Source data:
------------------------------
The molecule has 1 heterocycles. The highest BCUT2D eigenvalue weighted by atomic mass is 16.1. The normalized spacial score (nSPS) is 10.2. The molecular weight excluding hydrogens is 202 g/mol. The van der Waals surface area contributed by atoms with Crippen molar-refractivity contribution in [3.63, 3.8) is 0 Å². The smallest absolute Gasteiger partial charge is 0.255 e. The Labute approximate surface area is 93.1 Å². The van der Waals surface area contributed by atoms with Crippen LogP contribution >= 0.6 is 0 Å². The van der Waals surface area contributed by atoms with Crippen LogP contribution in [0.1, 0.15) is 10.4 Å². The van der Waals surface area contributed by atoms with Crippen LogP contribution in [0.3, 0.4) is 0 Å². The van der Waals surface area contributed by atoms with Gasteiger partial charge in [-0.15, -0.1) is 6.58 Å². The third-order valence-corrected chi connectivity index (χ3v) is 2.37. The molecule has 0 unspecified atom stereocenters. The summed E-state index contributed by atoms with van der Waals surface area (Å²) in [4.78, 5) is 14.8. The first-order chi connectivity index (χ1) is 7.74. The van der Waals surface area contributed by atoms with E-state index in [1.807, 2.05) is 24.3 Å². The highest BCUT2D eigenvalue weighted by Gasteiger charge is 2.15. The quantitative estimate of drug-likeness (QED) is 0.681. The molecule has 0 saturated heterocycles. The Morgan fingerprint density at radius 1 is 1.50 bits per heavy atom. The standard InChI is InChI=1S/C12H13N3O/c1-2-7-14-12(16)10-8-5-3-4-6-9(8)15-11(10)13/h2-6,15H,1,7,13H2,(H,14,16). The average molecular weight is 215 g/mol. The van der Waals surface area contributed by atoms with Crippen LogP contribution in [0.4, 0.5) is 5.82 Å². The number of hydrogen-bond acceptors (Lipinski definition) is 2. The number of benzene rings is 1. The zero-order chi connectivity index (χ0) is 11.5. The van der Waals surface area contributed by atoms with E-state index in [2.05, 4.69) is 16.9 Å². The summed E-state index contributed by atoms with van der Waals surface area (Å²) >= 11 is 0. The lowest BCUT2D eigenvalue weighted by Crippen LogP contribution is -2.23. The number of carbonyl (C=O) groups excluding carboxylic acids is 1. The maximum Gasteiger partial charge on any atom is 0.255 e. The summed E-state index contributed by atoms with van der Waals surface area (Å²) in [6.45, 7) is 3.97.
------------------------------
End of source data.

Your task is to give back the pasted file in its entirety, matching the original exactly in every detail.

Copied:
The molecule has 1 heterocycles. The highest BCUT2D eigenvalue weighted by atomic mass is 16.1. The normalized spacial score (nSPS) is 10.2. The molecular weight excluding hydrogens is 202 g/mol. The van der Waals surface area contributed by atoms with Crippen molar-refractivity contribution in [3.63, 3.8) is 0 Å². The smallest absolute Gasteiger partial charge is 0.255 e. The Labute approximate surface area is 93.1 Å². The van der Waals surface area contributed by atoms with Crippen LogP contribution >= 0.6 is 0 Å². The van der Waals surface area contributed by atoms with Crippen LogP contribution in [0.1, 0.15) is 10.4 Å². The van der Waals surface area contributed by atoms with Crippen LogP contribution in [0.3, 0.4) is 0 Å². The van der Waals surface area contributed by atoms with Gasteiger partial charge in [-0.15, -0.1) is 6.58 Å². The third-order valence-corrected chi connectivity index (χ3v) is 2.37. The molecule has 0 unspecified atom stereocenters. The summed E-state index contributed by atoms with van der Waals surface area (Å²) in [4.78, 5) is 14.8. The first-order chi connectivity index (χ1) is 7.74. The van der Waals surface area contributed by atoms with E-state index in [1.807, 2.05) is 24.3 Å². The highest BCUT2D eigenvalue weighted by Gasteiger charge is 2.15. The quantitative estimate of drug-likeness (QED) is 0.681. The molecule has 0 saturated heterocycles. The Morgan fingerprint density at radius 1 is 1.50 bits per heavy atom. The standard InChI is InChI=1S/C12H13N3O/c1-2-7-14-12(16)10-8-5-3-4-6-9(8)15-11(10)13/h2-6,15H,1,7,13H2,(H,14,16). The average molecular weight is 215 g/mol. The van der Waals surface area contributed by atoms with Crippen LogP contribution in [0.4, 0.5) is 5.82 Å². The number of hydrogen-bond acceptors (Lipinski definition) is 2. The number of benzene rings is 1. The zero-order chi connectivity index (χ0) is 11.5. The van der Waals surface area contributed by atoms with E-state index in [2.05, 4.69) is 16.9 Å². The summed E-state index contributed by atoms with van der Waals surface area (Å²) >= 11 is 0. The lowest BCUT2D eigenvalue weighted by Crippen LogP contribution is -2.23. The number of carbonyl (C=O) groups excluding carboxylic acids is 1. The maximum Gasteiger partial charge on any atom is 0.255 e. The summed E-state index contributed by atoms with van der Waals surface area (Å²) in [6.45, 7) is 3.97.